> 5.*A search function* in an operating systems (that finds documents or 
> software products) would be equivalent to a web search function for 
> web pages.
>
> 6.*Authors can assume* that the non-web documents or software products 
> will be stored and accessed on a major operating system with browse 
> and search abilities unless they have specific information to the 
> contrary.
>
> Final note to those evaluating 2.4.5:
>
> Although this provision is easily met, it is not always met.  The 
> presence of this success criteria also makes it easier for people 
> creating support materials to later include a wide range of advisory 
> techniques that, while not always applicable, would
>
> *3.2.3: Consistent Navigation:Navigational mechanisms that are 
> repeated on multiple Web pages within a set of Web pages occur in the 
> same relative order each time they are repeated, unless a change is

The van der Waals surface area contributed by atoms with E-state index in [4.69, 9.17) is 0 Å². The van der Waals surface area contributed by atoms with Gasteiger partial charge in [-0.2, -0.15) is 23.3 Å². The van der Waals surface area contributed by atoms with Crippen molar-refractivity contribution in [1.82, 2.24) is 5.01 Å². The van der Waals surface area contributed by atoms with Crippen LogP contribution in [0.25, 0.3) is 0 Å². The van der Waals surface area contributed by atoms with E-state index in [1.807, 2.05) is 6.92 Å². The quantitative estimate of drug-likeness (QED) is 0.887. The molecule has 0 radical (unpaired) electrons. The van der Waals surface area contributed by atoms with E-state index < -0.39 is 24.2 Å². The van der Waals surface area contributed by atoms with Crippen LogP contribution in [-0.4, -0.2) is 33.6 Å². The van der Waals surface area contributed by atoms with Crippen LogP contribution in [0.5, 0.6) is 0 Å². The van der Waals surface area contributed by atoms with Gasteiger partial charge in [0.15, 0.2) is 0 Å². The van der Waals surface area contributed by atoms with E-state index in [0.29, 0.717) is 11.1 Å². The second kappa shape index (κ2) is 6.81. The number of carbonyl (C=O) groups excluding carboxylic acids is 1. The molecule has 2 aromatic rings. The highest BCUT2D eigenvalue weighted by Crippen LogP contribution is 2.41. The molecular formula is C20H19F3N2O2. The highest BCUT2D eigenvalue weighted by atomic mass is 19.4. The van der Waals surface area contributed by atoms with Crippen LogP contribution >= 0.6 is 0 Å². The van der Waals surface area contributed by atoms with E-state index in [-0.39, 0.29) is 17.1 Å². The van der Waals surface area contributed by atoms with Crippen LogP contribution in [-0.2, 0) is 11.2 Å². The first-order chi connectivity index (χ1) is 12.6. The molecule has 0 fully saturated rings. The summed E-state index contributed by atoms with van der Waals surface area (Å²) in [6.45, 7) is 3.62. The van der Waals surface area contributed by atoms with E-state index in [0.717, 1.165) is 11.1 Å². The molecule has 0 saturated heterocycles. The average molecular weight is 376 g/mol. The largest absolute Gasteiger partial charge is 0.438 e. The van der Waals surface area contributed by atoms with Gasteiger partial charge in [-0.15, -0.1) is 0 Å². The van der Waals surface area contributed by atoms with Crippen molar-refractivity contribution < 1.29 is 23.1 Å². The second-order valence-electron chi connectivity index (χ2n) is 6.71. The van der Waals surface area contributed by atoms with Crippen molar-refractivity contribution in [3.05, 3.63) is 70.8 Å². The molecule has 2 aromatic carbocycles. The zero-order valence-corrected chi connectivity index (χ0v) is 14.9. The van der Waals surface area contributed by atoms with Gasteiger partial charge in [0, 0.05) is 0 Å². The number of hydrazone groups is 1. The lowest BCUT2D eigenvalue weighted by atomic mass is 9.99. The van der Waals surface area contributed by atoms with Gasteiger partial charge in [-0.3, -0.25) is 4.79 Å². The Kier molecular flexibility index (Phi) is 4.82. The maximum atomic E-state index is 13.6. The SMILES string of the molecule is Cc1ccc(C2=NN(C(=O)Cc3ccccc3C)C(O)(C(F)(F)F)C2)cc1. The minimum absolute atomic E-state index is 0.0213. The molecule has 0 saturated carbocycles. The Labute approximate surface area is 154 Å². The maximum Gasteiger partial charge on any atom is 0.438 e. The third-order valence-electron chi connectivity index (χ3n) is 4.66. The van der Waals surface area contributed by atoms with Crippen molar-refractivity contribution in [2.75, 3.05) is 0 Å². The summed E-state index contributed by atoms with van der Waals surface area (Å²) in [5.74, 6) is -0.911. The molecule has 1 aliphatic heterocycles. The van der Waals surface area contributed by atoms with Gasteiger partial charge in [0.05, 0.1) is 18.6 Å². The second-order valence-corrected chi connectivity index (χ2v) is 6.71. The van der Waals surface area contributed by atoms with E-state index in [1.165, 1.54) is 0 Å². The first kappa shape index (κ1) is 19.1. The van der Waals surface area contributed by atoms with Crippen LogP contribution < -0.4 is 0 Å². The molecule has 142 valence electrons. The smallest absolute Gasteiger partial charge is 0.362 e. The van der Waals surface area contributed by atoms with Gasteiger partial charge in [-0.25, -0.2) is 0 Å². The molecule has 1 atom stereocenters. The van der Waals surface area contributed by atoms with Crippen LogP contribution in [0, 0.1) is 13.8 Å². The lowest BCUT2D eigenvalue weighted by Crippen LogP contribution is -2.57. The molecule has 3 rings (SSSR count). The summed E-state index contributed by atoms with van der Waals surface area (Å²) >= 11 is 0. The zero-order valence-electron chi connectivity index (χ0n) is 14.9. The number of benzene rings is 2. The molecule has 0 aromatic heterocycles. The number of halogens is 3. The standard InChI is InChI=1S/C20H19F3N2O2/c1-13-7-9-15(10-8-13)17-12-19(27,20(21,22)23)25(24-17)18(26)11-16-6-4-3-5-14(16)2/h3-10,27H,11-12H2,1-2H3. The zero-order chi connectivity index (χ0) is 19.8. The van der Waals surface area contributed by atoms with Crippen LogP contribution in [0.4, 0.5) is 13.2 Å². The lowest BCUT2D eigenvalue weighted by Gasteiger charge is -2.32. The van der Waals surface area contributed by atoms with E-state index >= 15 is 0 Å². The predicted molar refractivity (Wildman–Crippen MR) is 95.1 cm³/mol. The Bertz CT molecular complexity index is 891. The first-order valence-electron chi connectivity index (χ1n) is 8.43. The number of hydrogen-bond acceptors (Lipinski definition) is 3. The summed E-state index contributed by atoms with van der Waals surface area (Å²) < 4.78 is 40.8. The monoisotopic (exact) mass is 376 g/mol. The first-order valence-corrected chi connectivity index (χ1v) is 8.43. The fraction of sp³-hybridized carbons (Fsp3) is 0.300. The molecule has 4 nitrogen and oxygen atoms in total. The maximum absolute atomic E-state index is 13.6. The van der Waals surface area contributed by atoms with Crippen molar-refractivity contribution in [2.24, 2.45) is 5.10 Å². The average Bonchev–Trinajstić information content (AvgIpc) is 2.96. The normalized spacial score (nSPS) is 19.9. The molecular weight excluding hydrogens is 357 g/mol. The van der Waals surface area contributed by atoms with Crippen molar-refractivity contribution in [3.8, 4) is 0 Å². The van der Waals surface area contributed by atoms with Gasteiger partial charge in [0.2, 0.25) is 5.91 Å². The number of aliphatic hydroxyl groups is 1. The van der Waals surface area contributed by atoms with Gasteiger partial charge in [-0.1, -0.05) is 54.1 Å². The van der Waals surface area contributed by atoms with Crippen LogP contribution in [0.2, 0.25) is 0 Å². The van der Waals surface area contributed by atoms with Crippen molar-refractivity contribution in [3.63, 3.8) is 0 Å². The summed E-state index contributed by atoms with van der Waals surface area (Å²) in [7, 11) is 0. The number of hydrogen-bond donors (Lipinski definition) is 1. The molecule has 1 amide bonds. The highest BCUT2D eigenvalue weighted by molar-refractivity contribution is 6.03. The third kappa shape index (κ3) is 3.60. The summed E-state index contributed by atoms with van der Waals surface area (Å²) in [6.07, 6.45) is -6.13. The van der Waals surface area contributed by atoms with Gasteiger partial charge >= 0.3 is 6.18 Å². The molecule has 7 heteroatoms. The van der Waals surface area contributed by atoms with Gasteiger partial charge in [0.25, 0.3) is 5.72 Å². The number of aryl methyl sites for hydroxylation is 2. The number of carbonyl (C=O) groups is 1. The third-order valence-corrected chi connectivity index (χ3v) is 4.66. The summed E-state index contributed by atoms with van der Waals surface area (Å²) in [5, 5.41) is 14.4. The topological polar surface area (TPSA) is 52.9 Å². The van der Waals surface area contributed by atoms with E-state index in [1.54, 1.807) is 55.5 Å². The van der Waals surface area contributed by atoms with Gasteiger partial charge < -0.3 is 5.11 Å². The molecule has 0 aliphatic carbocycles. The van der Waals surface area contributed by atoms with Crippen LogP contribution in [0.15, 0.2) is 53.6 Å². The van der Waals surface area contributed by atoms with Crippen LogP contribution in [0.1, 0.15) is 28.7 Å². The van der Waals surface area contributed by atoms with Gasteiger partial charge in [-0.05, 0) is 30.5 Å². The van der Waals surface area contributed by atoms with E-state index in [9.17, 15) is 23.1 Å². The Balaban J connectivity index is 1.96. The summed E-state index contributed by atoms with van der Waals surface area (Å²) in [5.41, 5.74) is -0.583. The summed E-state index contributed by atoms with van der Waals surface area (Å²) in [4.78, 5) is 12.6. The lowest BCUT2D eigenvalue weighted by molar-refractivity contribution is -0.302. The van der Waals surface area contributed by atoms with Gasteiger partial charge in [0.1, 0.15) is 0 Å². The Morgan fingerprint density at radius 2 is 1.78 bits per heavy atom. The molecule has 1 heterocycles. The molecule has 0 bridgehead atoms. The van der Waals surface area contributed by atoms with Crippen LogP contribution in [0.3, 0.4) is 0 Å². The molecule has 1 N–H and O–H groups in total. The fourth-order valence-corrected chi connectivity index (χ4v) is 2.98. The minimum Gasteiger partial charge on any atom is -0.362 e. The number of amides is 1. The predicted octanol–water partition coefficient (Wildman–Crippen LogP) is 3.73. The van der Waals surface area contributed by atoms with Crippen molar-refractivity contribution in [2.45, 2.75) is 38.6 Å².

> initiated by the user.*
>
>   * Replace “multiple Web pages within a set of Web pages*” * with “in
>     documents” and “in software”
>
>     And ask WCAG to add the following or something like it to the
>     Understanding WCAG 2.0 document
>
>     "In this success criteria the term 'navigation mechanisms' is
>     meant to refer to active lists of standard (not user generated)
>     locations in the content that are provided by the author and that,
>     when activated, cause the user to move to that particular standard
>     location.
>
>     Navigation bars, a pull down menu that jumps you to different
>     locations, and a set of tabs provided by the author, would be
>     examples.
>
>     The following may be used for navigation but are not included in
>     what is meant by navigation mechanisms in this success criterion
>     :  escape keys, arrow keys, page down keys, headers that are only
>     in the text of the document, tabs that a user creates or re-orders
>     (because they are initiated by the user), the OK and Cancel
>     buttons on a dialog (don't take you to consistent locations)."
>
>
>

-- 
Oracle <http://www.oracle.com>
Peter Korn | Accessibility Principal
Phone: +1 650 5069522 <tel:+1%20650%205069522>
500 Oracle Parkway | Redwood City, CA 94065
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Received on Monday, 17 September 2012 03:08:38 GMT